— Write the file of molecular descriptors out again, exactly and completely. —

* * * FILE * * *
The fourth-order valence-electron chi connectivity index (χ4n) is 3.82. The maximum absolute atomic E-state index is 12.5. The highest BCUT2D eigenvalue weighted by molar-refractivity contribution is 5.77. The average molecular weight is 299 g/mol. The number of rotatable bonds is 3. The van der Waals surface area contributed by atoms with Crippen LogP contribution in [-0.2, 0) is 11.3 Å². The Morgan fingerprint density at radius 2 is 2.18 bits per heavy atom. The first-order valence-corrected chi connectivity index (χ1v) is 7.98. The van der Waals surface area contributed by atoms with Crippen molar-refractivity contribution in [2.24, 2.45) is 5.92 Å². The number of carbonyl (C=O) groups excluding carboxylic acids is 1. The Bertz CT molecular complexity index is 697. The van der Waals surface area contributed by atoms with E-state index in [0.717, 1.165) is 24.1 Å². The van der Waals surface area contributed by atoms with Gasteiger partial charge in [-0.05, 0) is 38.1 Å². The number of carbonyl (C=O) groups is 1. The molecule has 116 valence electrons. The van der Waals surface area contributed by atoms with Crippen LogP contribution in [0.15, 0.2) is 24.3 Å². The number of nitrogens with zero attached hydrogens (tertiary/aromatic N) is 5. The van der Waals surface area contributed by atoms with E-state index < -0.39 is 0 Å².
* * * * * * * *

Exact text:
The fourth-order valence-electron chi connectivity index (χ4n) is 3.82. The maximum absolute atomic E-state index is 12.5. The highest BCUT2D eigenvalue weighted by molar-refractivity contribution is 5.77. The average molecular weight is 299 g/mol. The number of rotatable bonds is 3. The van der Waals surface area contributed by atoms with Crippen LogP contribution in [-0.2, 0) is 11.3 Å². The Morgan fingerprint density at radius 2 is 2.18 bits per heavy atom. The first-order valence-corrected chi connectivity index (χ1v) is 7.98. The van der Waals surface area contributed by atoms with Crippen molar-refractivity contribution in [2.24, 2.45) is 5.92 Å². The number of carbonyl (C=O) groups excluding carboxylic acids is 1. The Bertz CT molecular complexity index is 697. The van der Waals surface area contributed by atoms with E-state index in [0.717, 1.165) is 24.1 Å². The van der Waals surface area contributed by atoms with Gasteiger partial charge in [-0.05, 0) is 38.1 Å². The number of carbonyl (C=O) groups is 1. The molecule has 116 valence electrons. The van der Waals surface area contributed by atoms with Crippen LogP contribution in [0.15, 0.2) is 24.3 Å². The number of nitrogens with zero attached hydrogens (tertiary/aromatic N) is 5. The van der Waals surface area contributed by atoms with E-state index < -0.39 is 0 Å².